By 1910, the hotel was racking in more than $178,811 in yearly revenue. And the upkeep was minimal, there was little overhead. Why? The geothermal heating system alone was saving the venture capitalists over $15,000 per year in heating costs.

In 1911, hands were greased and contracts were signed. The Central Railroad of Oregon became a silent partner to the hotel; the company built a 4-mile line from Richmond directly to the hotel.

The Hotel was bringing in the cash… and, now with a booming business, it was time to sell. 

The Sanitorium

In 1917, Dr. W.T. Phy purchased the hotel and resort, for a staggering sum and renamed it “Hot Lake Sanitorium”. The man was a Freud and Jung aficionado with the vein a mad scientist; he wanted to uncover the mysteries of the mind. So, to put the whole quack affair into perspective: a “scientist” with easily available pharmaceutics – most shrinks and docs’ back then liked to raid their storerooms – sets up shop in a remote waystation – one which the natives though had spiritual qualities – in a hotel with a clandestine history – the hotel had a few skeletons, suicides and tales already pegged to its name – and starts to play god. Yup, perfectly natural, no need to worry about future Lovecraft inspired shenanigans. 


The building became both a resort for the rich as well as a hospital for the ill. The doc’ and his staff dabbling in experimental procedures and oftentimes occult treatments.

By 1924, the hotel had converted into a major tourist magnet, drawing visitors worldwide. The Mayo brothers, founders of the Mayo Clinic, were regular guests to the hotel, as well as Wild Bill Hickok. 


Dr. Phy, the central manager and part proprietor of the property, kicked the bucket in 1931 of pneumonia. 3 years later, on May 7, 1934, a fire consumed the bulk of the building’s west wing, effectively wrecking the wood constructions of the hotel. There were a couple of deaths that the board tried to hush up in the press.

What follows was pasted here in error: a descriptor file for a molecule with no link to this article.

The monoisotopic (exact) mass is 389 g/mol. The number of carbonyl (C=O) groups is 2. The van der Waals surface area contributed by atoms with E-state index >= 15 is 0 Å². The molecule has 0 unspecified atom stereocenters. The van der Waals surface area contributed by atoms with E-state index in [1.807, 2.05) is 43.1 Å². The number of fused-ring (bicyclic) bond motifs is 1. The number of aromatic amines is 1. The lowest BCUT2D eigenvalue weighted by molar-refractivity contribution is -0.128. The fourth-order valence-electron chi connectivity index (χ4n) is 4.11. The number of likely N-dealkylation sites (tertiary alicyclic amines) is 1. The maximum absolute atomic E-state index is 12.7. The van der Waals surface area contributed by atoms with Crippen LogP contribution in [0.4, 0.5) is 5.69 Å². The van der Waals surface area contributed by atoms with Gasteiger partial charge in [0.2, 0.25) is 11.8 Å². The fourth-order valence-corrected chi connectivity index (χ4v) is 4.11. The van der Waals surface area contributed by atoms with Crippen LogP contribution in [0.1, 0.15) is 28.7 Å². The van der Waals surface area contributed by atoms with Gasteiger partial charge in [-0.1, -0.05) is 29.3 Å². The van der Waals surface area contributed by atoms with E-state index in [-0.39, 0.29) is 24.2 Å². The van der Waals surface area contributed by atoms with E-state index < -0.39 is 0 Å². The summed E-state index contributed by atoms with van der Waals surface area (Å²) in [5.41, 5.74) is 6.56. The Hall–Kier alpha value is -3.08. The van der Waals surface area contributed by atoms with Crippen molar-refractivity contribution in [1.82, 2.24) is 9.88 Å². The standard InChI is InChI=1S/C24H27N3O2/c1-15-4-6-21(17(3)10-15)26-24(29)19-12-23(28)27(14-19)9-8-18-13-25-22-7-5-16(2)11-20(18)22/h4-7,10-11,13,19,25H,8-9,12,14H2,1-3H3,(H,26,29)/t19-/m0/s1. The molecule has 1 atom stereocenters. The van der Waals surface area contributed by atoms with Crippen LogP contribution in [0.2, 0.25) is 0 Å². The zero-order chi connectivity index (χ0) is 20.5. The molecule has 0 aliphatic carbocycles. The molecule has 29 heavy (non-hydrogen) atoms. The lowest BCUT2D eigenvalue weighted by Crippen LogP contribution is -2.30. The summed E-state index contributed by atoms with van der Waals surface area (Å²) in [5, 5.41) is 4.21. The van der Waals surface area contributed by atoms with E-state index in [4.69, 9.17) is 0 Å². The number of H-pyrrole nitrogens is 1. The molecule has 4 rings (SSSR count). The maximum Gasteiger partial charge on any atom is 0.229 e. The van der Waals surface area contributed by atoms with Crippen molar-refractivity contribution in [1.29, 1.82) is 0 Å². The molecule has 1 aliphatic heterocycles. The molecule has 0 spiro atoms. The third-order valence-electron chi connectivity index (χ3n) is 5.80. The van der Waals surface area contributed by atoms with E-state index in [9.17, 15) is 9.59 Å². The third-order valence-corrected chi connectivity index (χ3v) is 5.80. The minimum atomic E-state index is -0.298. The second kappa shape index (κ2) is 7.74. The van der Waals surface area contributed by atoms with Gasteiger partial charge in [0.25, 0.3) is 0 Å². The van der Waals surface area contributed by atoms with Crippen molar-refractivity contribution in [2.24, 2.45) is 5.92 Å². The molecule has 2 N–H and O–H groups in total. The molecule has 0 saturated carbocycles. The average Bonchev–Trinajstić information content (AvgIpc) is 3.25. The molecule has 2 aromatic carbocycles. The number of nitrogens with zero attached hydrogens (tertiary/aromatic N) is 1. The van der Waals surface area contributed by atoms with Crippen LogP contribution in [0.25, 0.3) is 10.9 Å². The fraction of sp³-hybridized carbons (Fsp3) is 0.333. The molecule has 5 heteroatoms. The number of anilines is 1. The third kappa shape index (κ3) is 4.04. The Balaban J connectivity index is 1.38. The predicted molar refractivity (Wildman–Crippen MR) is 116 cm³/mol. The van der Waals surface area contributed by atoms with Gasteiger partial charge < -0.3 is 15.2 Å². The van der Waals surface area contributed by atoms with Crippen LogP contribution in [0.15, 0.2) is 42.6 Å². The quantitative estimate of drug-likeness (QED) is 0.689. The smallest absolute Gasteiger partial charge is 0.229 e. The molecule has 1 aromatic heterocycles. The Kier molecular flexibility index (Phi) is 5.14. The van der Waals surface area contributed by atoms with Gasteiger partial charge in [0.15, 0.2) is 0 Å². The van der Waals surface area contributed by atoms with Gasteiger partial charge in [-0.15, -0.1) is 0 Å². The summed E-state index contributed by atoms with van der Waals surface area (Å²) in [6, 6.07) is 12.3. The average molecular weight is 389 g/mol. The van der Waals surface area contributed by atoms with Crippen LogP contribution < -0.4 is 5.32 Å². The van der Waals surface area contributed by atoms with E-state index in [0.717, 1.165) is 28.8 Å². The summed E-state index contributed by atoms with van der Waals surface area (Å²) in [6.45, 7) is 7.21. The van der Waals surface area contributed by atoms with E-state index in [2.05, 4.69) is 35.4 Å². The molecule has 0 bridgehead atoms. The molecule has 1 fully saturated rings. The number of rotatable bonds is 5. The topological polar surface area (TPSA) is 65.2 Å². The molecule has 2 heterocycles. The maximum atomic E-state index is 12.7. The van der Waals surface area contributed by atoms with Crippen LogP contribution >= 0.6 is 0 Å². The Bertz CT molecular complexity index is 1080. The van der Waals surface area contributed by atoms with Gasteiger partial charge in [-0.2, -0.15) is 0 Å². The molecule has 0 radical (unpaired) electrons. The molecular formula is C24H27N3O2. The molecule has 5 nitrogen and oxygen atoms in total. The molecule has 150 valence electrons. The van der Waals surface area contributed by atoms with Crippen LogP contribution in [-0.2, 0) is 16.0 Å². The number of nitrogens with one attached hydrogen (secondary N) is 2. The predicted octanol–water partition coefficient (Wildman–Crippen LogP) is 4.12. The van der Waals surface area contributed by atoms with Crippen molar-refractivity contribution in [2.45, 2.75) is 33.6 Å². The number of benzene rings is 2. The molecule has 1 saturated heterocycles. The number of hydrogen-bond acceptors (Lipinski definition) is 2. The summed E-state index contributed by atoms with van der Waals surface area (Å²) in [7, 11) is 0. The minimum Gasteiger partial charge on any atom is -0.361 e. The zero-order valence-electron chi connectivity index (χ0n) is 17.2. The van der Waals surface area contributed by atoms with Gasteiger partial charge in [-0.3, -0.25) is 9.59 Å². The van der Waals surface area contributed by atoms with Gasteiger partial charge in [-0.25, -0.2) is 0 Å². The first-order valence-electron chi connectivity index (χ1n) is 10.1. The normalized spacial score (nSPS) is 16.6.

From then on, business at the hotel sank, and, eventually, the hospital area on the third floor was the only functioning income revenue.

A flight school and nurse’s education hub was built at the hotel in 1939 during World War II. 

In 1941, the estate was acquired by A.J. Roth, and was transformed into a nursing home, and when that wasn’t bringing in the dough, Roth sold part of the hotel to the state and created an insane asylum. If you know haunted spot tropes you’re sort of seeing a pattern by now, right? Some divine deity somewhere marking off horror story cannons on a checklist. 

“Don’t you think that’s overkill? An asylum?”

“Naw, wait for it… I’m only getting started.”

In 1974 ownership once more changed hands and the building became a short-lived eatery and nightclub. By now, rumors were spreading… talk of ghosts, hellhounds in the premise, bodies laying face down in the springs, people being molested by phantom hands, screams in the middle of the night. 

The area was chock full of hauntings and then, a hand came down and ticked off a new box on that heavenly checklist I pointed out. 

“Really? Now you’re just being mean.. Satanists!”

That’s right, the area became plagued by cult members, weird folks, and local vandals. By 1989, the bathhouses were in disarray and an RV park was operating adjacent to the hotel. 

If you wanted to visit the area, you came with a rosary, an ax, a bottle of holy water, and a priest or two… and even with all that, you were still playing Russian Routleet with the forces of darkness, which tend to cheat when passing the gun around. 


The building sat discarded and decrepit for over a fifteen-year period.

Stories still circulate concerning reported hauntings in the hotel:

The area haunted by vacationers, a gardener who committed suicide, and residents who lived in the building during its use as an insane asylum. There’s even talk of ghostly piano music coming from the third floor. Robert E. Lee‘s wife, which visited teh hotel often, would often bring with her a piano.  

There are reports of screaming, crying, dark figures running amok, the old hospital’s surgery room plagued by the smell of feces and the scent of iron. 

Blood appearing on the walls. Chairs moving of their own accord. Things slithering under the water in nearby ponds. You name it, the hotel has it. 

For more macabre tales and hauntings, check out our blog.